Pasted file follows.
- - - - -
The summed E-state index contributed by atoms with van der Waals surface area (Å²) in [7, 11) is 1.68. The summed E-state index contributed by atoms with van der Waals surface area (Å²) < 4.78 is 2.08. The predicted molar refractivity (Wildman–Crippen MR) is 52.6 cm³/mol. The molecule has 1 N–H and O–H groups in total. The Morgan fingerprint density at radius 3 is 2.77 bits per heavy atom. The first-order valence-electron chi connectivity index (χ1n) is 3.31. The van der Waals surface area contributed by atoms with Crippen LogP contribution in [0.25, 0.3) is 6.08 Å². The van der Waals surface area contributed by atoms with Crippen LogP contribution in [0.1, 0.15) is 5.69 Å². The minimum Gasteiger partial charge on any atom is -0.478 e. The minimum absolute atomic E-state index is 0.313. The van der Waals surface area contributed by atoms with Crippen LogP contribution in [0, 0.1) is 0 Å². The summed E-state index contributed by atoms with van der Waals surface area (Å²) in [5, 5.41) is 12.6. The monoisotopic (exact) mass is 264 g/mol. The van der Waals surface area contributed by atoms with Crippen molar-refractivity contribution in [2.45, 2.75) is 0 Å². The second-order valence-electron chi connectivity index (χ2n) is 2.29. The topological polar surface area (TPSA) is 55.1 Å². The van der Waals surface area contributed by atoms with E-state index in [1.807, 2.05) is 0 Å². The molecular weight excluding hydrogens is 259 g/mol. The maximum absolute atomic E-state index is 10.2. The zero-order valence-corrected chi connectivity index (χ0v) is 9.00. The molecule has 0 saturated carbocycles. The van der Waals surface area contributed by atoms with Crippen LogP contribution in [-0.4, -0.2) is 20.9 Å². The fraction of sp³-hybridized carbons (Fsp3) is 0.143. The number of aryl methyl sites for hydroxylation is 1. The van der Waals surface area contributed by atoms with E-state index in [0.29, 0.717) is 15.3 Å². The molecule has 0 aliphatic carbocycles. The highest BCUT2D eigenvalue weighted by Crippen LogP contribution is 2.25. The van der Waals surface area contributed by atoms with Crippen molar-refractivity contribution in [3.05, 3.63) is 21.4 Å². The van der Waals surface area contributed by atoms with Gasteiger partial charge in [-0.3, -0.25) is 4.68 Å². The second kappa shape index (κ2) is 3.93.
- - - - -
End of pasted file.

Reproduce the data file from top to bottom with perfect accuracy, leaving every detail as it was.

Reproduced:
The summed E-state index contributed by atoms with van der Waals surface area (Å²) in [7, 11) is 1.68. The summed E-state index contributed by atoms with van der Waals surface area (Å²) < 4.78 is 2.08. The predicted molar refractivity (Wildman–Crippen MR) is 52.6 cm³/mol. The molecule has 1 N–H and O–H groups in total. The Morgan fingerprint density at radius 3 is 2.77 bits per heavy atom. The first-order valence-electron chi connectivity index (χ1n) is 3.31. The van der Waals surface area contributed by atoms with Crippen LogP contribution in [0.25, 0.3) is 6.08 Å². The van der Waals surface area contributed by atoms with Crippen LogP contribution in [0.1, 0.15) is 5.69 Å². The minimum Gasteiger partial charge on any atom is -0.478 e. The minimum absolute atomic E-state index is 0.313. The van der Waals surface area contributed by atoms with Crippen LogP contribution in [0, 0.1) is 0 Å². The summed E-state index contributed by atoms with van der Waals surface area (Å²) in [5, 5.41) is 12.6. The monoisotopic (exact) mass is 264 g/mol. The van der Waals surface area contributed by atoms with Crippen molar-refractivity contribution in [2.45, 2.75) is 0 Å². The second-order valence-electron chi connectivity index (χ2n) is 2.29. The topological polar surface area (TPSA) is 55.1 Å². The van der Waals surface area contributed by atoms with E-state index in [1.807, 2.05) is 0 Å². The molecular weight excluding hydrogens is 259 g/mol. The maximum absolute atomic E-state index is 10.2. The zero-order valence-corrected chi connectivity index (χ0v) is 9.00. The molecule has 0 saturated carbocycles. The van der Waals surface area contributed by atoms with Crippen LogP contribution in [-0.4, -0.2) is 20.9 Å². The fraction of sp³-hybridized carbons (Fsp3) is 0.143. The number of aryl methyl sites for hydroxylation is 1. The van der Waals surface area contributed by atoms with E-state index in [0.29, 0.717) is 15.3 Å². The molecule has 0 aliphatic carbocycles. The highest BCUT2D eigenvalue weighted by Crippen LogP contribution is 2.25. The van der Waals surface area contributed by atoms with Crippen molar-refractivity contribution in [3.05, 3.63) is 21.4 Å². The van der Waals surface area contributed by atoms with Gasteiger partial charge in [-0.3, -0.25) is 4.68 Å². The second kappa shape index (κ2) is 3.93.